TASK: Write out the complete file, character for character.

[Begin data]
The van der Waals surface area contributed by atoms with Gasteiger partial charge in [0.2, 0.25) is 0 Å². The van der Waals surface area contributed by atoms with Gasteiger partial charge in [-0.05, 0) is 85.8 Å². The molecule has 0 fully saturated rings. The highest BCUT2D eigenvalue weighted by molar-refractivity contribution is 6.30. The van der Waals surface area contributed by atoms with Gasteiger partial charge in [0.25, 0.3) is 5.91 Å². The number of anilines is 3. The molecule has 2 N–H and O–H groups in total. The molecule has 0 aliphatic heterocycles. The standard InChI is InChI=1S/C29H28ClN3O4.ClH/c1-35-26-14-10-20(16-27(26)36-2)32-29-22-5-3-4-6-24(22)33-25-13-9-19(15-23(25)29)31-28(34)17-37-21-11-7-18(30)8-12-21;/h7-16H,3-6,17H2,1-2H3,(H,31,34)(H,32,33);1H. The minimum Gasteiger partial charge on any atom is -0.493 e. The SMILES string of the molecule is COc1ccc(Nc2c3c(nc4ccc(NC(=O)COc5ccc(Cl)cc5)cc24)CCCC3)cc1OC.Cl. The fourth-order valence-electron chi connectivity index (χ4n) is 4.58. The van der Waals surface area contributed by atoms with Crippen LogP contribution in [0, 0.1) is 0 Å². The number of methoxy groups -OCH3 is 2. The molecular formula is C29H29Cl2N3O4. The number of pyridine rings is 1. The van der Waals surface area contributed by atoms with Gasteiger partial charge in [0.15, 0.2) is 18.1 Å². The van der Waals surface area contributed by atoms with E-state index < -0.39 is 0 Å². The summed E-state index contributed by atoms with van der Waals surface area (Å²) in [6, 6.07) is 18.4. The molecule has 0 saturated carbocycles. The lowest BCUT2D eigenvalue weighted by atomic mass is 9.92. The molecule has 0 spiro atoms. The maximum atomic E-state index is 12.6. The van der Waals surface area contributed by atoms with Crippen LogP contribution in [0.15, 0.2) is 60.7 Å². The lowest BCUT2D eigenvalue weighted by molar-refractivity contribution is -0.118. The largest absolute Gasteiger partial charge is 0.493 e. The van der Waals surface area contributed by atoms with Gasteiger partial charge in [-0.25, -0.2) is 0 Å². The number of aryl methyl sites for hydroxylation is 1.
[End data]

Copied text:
The van der Waals surface area contributed by atoms with Gasteiger partial charge in [0.2, 0.25) is 0 Å². The van der Waals surface area contributed by atoms with Gasteiger partial charge in [-0.05, 0) is 85.8 Å². The molecule has 0 fully saturated rings. The highest BCUT2D eigenvalue weighted by molar-refractivity contribution is 6.30. The van der Waals surface area contributed by atoms with Gasteiger partial charge in [0.25, 0.3) is 5.91 Å². The number of anilines is 3. The molecule has 2 N–H and O–H groups in total. The molecule has 0 aliphatic heterocycles. The standard InChI is InChI=1S/C29H28ClN3O4.ClH/c1-35-26-14-10-20(16-27(26)36-2)32-29-22-5-3-4-6-24(22)33-25-13-9-19(15-23(25)29)31-28(34)17-37-21-11-7-18(30)8-12-21;/h7-16H,3-6,17H2,1-2H3,(H,31,34)(H,32,33);1H. The minimum Gasteiger partial charge on any atom is -0.493 e. The SMILES string of the molecule is COc1ccc(Nc2c3c(nc4ccc(NC(=O)COc5ccc(Cl)cc5)cc24)CCCC3)cc1OC.Cl. The fourth-order valence-electron chi connectivity index (χ4n) is 4.58. The van der Waals surface area contributed by atoms with Crippen LogP contribution in [0, 0.1) is 0 Å². The number of methoxy groups -OCH3 is 2. The molecular formula is C29H29Cl2N3O4. The number of pyridine rings is 1. The van der Waals surface area contributed by atoms with Gasteiger partial charge in [0.15, 0.2) is 18.1 Å². The van der Waals surface area contributed by atoms with E-state index < -0.39 is 0 Å². The summed E-state index contributed by atoms with van der Waals surface area (Å²) in [6, 6.07) is 18.4. The molecule has 0 saturated carbocycles. The lowest BCUT2D eigenvalue weighted by atomic mass is 9.92. The molecule has 0 spiro atoms. The maximum atomic E-state index is 12.6. The van der Waals surface area contributed by atoms with Crippen LogP contribution in [0.15, 0.2) is 60.7 Å². The lowest BCUT2D eigenvalue weighted by molar-refractivity contribution is -0.118. The largest absolute Gasteiger partial charge is 0.493 e. The van der Waals surface area contributed by atoms with Gasteiger partial charge in [-0.25, -0.2) is 0 Å². The number of aryl methyl sites for hydroxylation is 1.